US natgas futures rise 5pc on colder forecasts, more heating demand
- After falling for four days in a row, front-month gas futures rose 12.5 cents, or 5.1%, to $2.571 per million British thermal units.
- Output in the Lower 48 US states averaged 91.2 billion cubic feet per day (bcfd) so far in January.
US natural gas futures climbed just over 5% to their highest in a week on Monday on forecasts for colder weather and higher heating demand through early February than earlier expected.
After falling for four days in a row, front-month gas futures rose 12.5 cents, or 5.1%, to $2.571 per million British thermal units at 9:16 a.m. EST (1416 GMT), putting the contract on track for its biggest daily percentage gain since December and its highest close since Jan. 15.
On Friday, the front-month contract closed at its lowest since Dec. 30 for a second day in a row.
Data provider Refinitiv said output in the Lower 48 US states averaged 91.2 billion cubic feet per day (bcfd) so far in January. That compares with an eight-month high of 91.5 bcfd in December and an all-time monthly high of 95.4 bcfd in November 2019.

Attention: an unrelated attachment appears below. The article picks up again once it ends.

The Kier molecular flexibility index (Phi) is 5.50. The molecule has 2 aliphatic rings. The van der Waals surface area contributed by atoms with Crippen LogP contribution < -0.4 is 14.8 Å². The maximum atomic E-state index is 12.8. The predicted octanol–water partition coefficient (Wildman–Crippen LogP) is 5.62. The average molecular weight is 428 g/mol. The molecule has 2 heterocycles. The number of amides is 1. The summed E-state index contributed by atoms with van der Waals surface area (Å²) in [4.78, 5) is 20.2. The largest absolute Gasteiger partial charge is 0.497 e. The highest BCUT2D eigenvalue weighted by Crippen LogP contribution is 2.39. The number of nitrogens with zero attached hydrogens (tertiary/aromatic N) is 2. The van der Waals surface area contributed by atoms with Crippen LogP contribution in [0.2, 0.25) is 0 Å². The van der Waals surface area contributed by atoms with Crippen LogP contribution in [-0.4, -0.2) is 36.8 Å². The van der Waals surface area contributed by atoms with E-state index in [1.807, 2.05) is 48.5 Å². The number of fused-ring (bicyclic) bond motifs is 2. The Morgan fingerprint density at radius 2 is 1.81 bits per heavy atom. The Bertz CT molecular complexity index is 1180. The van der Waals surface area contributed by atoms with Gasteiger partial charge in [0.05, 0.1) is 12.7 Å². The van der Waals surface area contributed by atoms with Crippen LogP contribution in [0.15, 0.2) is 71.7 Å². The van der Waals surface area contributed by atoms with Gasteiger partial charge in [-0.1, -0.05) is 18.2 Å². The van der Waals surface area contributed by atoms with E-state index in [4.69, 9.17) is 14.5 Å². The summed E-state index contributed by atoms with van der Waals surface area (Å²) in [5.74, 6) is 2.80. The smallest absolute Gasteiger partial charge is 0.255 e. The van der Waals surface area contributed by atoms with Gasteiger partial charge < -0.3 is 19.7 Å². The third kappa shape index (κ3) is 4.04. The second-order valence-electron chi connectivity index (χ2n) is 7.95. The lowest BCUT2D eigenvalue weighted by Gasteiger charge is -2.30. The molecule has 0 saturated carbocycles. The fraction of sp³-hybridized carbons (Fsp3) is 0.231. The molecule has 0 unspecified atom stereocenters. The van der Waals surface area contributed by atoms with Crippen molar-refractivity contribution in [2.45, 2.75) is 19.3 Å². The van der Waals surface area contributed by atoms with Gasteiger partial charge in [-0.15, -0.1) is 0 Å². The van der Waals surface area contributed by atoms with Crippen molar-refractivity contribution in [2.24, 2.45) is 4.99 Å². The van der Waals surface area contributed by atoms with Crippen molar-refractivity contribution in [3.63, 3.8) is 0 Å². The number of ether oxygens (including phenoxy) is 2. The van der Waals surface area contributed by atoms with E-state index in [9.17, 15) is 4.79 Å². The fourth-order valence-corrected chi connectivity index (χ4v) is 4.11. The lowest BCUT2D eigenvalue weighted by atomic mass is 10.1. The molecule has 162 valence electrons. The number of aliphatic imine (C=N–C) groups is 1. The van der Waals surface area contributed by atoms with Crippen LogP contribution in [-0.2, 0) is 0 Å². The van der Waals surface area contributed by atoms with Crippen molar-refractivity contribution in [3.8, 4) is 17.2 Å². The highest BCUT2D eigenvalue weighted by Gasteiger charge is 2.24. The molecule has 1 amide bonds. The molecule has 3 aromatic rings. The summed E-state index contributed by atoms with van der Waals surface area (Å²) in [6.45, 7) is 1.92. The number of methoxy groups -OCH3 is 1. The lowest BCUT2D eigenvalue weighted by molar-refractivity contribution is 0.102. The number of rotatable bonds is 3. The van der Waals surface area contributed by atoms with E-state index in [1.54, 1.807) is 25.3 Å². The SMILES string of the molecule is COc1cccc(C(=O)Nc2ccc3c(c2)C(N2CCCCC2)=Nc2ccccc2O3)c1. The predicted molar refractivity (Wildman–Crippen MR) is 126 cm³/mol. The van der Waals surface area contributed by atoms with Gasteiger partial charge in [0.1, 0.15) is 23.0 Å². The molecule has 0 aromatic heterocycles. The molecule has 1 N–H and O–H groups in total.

Even though the current weather outlook was colder than previously forecast, temperatures next week were still expected to be higher than this week. Refinitiv projected that milder weather would cause average gas demand, including exports, to fall from 128.4 bcfd this week to 122.8 bcfd next week. That demand forecast, however, is higher than Refinitiv's outlook on Friday.
The amount of gas flowing to US liquefied natural gas (LNG) export plants has averaged 10.4 bcfd in January. Traders said that was down from December's 10.7 bcfd monthly record because flows to Cheniere Energy Inc's Sabine Pass plant in Louisiana and Freeport LNG's plant in Texas declined last week due to a combination of fog and pipeline maintenance.
Despite the small decline in LNG exports, buyers around the world continue to purchase near record amounts of US gas because cold weather and LNG supply issues have kept prices in Europe and Asia much higher than in the United States.
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